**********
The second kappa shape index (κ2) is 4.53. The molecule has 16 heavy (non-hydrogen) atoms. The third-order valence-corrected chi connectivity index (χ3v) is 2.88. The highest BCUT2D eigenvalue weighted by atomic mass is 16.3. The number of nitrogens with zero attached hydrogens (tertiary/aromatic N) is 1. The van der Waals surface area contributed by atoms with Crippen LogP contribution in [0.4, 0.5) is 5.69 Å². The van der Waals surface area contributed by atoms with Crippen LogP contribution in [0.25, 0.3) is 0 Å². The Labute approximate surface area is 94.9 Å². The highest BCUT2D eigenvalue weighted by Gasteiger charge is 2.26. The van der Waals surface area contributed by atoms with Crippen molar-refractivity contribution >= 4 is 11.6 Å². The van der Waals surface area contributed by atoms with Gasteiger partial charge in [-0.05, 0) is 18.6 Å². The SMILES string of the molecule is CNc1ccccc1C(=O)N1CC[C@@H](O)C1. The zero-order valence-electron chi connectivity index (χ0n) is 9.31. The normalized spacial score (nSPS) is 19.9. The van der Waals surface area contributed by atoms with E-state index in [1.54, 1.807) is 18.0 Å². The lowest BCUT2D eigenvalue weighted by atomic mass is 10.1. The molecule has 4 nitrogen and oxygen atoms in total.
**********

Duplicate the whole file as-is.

The second kappa shape index (κ2) is 4.53. The molecule has 16 heavy (non-hydrogen) atoms. The third-order valence-corrected chi connectivity index (χ3v) is 2.88. The highest BCUT2D eigenvalue weighted by atomic mass is 16.3. The number of nitrogens with zero attached hydrogens (tertiary/aromatic N) is 1. The van der Waals surface area contributed by atoms with Crippen LogP contribution in [0.4, 0.5) is 5.69 Å². The van der Waals surface area contributed by atoms with Crippen LogP contribution in [0.25, 0.3) is 0 Å². The Labute approximate surface area is 94.9 Å². The highest BCUT2D eigenvalue weighted by Gasteiger charge is 2.26. The van der Waals surface area contributed by atoms with Crippen molar-refractivity contribution >= 4 is 11.6 Å². The van der Waals surface area contributed by atoms with Gasteiger partial charge in [-0.05, 0) is 18.6 Å². The SMILES string of the molecule is CNc1ccccc1C(=O)N1CC[C@@H](O)C1. The zero-order valence-electron chi connectivity index (χ0n) is 9.31. The normalized spacial score (nSPS) is 19.9. The van der Waals surface area contributed by atoms with E-state index in [1.54, 1.807) is 18.0 Å². The lowest BCUT2D eigenvalue weighted by atomic mass is 10.1. The molecule has 4 nitrogen and oxygen atoms in total.